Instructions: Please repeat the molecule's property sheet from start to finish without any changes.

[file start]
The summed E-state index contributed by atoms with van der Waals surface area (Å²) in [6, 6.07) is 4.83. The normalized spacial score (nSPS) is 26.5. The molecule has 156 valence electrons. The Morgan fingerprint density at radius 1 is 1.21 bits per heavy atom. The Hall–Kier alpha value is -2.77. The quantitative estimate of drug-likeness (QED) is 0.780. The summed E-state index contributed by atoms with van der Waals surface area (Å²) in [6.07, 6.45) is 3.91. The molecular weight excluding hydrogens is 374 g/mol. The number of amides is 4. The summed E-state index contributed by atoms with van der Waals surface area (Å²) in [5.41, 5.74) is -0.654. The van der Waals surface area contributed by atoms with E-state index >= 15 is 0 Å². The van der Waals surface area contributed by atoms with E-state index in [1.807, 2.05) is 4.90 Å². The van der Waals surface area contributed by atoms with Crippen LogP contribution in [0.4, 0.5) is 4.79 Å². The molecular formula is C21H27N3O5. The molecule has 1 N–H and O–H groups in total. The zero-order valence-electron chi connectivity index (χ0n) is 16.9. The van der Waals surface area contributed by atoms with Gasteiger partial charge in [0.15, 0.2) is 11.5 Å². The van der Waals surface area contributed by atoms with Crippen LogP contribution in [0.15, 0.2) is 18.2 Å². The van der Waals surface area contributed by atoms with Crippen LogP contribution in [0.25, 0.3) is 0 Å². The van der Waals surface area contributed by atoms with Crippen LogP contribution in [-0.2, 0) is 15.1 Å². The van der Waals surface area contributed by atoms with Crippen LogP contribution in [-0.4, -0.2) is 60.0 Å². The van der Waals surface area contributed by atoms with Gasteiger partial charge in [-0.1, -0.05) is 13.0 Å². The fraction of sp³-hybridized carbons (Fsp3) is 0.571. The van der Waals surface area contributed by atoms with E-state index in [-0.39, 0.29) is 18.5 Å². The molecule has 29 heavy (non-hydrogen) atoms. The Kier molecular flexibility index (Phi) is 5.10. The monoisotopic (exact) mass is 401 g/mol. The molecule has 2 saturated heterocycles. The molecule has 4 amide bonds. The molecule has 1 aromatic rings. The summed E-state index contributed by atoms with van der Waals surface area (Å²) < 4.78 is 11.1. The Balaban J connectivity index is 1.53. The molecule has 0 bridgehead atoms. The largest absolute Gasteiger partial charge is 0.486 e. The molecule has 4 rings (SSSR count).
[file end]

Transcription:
The summed E-state index contributed by atoms with van der Waals surface area (Å²) in [6, 6.07) is 4.83. The normalized spacial score (nSPS) is 26.5. The molecule has 156 valence electrons. The Morgan fingerprint density at radius 1 is 1.21 bits per heavy atom. The Hall–Kier alpha value is -2.77. The quantitative estimate of drug-likeness (QED) is 0.780. The summed E-state index contributed by atoms with van der Waals surface area (Å²) in [6.07, 6.45) is 3.91. The molecular weight excluding hydrogens is 374 g/mol. The number of amides is 4. The summed E-state index contributed by atoms with van der Waals surface area (Å²) in [5.41, 5.74) is -0.654. The van der Waals surface area contributed by atoms with E-state index >= 15 is 0 Å². The van der Waals surface area contributed by atoms with E-state index in [1.807, 2.05) is 4.90 Å². The van der Waals surface area contributed by atoms with Crippen LogP contribution in [0.4, 0.5) is 4.79 Å². The molecular formula is C21H27N3O5. The molecule has 1 N–H and O–H groups in total. The zero-order valence-electron chi connectivity index (χ0n) is 16.9. The van der Waals surface area contributed by atoms with Gasteiger partial charge in [0.15, 0.2) is 11.5 Å². The van der Waals surface area contributed by atoms with Crippen LogP contribution in [0.15, 0.2) is 18.2 Å². The van der Waals surface area contributed by atoms with Crippen LogP contribution in [0.25, 0.3) is 0 Å². The van der Waals surface area contributed by atoms with Crippen LogP contribution in [-0.2, 0) is 15.1 Å². The van der Waals surface area contributed by atoms with Crippen LogP contribution in [-0.4, -0.2) is 60.0 Å². The van der Waals surface area contributed by atoms with Gasteiger partial charge in [-0.1, -0.05) is 13.0 Å². The fraction of sp³-hybridized carbons (Fsp3) is 0.571. The van der Waals surface area contributed by atoms with E-state index in [-0.39, 0.29) is 18.5 Å². The molecule has 29 heavy (non-hydrogen) atoms. The Kier molecular flexibility index (Phi) is 5.10. The monoisotopic (exact) mass is 401 g/mol. The molecule has 2 saturated heterocycles. The molecule has 4 amide bonds. The molecule has 1 aromatic rings. The summed E-state index contributed by atoms with van der Waals surface area (Å²) < 4.78 is 11.1. The Balaban J connectivity index is 1.53. The molecule has 0 bridgehead atoms. The largest absolute Gasteiger partial charge is 0.486 e. The molecule has 4 rings (SSSR count).